Vanity Fair’s June issue has a profile. of Hillary Clinton. It contains tons of information about her working relationship with President Barack Obama, how she made up with Samantha Power, the Obama ally and Harvard professor, who referred to Mrs Clinton as “a monster,” speculates on Clinton running for President in 2016 (she still wants to), and that she “offers continuity with Condi Rice’s policy on aids and Africa.” In other words familiar ground. Then there’s this throwaway reference: “… She resists movies (despite a weakness for anything with Meryl Streep, especially Out of Africa) …”
Is there a future for industrialization on the African continent?
The ruling regime in Eritrea manipulates news and information to gain total control over its citizens.
History will reward those thinkers whose ideals and actions remained aligned with the people.
Israeli propaganda in Ghana, and elsewhere in Africa, is aimed especially at evangelical Christians.
On The New York Times’ tone deaf essays portraying the Nigerian women who managed to escape Boko Haram’s captivity.
More than a decade after his first hit, Wanlov the Kubolor remains a fiercely creative, independent and critical deconstructor of all things commercial.
President Jacob Zuma oversaw a rise in political violence across all sectors of South African society.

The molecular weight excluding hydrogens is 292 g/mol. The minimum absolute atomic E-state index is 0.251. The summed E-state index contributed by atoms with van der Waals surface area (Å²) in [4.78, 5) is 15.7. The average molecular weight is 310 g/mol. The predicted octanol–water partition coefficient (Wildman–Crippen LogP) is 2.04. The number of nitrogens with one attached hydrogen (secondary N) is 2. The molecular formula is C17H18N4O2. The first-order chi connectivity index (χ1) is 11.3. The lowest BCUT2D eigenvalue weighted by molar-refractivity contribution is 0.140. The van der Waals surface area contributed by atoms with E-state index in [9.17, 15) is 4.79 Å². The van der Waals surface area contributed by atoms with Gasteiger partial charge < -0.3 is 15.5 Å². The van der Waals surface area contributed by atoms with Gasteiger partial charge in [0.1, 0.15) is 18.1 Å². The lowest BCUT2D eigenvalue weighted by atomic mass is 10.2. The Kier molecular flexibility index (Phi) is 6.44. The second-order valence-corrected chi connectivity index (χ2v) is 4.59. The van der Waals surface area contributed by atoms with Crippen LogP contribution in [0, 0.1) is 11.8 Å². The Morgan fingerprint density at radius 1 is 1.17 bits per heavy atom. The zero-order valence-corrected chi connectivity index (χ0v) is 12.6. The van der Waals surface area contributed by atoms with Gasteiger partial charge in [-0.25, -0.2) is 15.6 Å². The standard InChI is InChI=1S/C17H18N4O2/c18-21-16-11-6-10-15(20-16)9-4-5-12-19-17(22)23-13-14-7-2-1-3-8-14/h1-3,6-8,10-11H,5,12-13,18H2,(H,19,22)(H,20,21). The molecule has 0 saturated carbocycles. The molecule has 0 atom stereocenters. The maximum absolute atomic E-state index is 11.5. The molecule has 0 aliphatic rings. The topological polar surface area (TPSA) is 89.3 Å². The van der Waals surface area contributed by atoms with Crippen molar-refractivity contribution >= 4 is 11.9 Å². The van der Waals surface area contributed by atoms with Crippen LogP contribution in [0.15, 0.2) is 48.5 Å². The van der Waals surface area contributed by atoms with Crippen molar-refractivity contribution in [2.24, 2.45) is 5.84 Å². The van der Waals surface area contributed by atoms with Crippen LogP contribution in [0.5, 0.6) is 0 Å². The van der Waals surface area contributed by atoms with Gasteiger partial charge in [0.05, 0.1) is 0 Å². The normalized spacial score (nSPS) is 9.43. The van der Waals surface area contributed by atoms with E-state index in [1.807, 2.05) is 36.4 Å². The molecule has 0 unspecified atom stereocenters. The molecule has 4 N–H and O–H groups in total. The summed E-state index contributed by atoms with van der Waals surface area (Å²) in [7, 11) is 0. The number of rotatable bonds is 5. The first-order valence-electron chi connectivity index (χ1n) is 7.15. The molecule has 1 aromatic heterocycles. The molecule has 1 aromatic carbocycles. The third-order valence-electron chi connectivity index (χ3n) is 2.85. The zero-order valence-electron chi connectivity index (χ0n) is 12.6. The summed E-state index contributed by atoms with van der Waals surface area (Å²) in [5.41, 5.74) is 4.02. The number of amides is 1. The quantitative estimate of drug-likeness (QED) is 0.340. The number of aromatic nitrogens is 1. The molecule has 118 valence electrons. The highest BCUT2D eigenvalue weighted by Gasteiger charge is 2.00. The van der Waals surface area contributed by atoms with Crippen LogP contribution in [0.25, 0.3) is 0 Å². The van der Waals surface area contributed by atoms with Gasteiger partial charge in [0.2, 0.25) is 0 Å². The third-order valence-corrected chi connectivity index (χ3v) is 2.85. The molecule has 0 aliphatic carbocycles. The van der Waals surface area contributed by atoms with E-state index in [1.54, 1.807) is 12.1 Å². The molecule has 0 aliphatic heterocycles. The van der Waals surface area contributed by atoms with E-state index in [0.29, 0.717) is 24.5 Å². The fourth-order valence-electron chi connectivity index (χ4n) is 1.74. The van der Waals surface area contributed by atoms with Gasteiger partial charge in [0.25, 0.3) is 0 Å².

On Mother’s Day — a dedication to hardscrabble mothers.
Reporting on protests in poor communities where the mainstream media lacks, social media picks up the slack. This isn’t always a good thing.
In post-uprising Tunisia, the western backed military is hampering the country’s transition to democracy.
Wolof-centered television may be a beacon of hope for Senegal’s waning cinema culture.
Nigeria’s young, rich and glamorous are the Trojan Horse for the pains of neoliberalism.
Private education companies have sought to cash in on the development game.
Artists played central roles in the protest movement that ended dictatorship in Burkina Faso.
New Warscapes volume explores travels and lives of migrants and refugees beyond mainstream portrayals.
On International Workers’ Day, we provide a sweeping assessment of the strengths, weaknesses and potential of African trade unions.
Historian Jeffrey Ahlman talks with Dan Magaziner about Nkrumahism’s shifting forms, and its influence on contemporary decolonization movements.
We have a new co-host for the INTL BLK show. Francesca Harding joins Chief Boima for the fourth episode recorded in Los Angeles, California. Our guest is Angolan media personality and activist Mel Gamboa.
A study of Reuters suggests news media is not a simple mirror to the world: News content is a crafted, cultural product.
China is developing a media footprint in Africa, via providing digital TV services and a global news channel.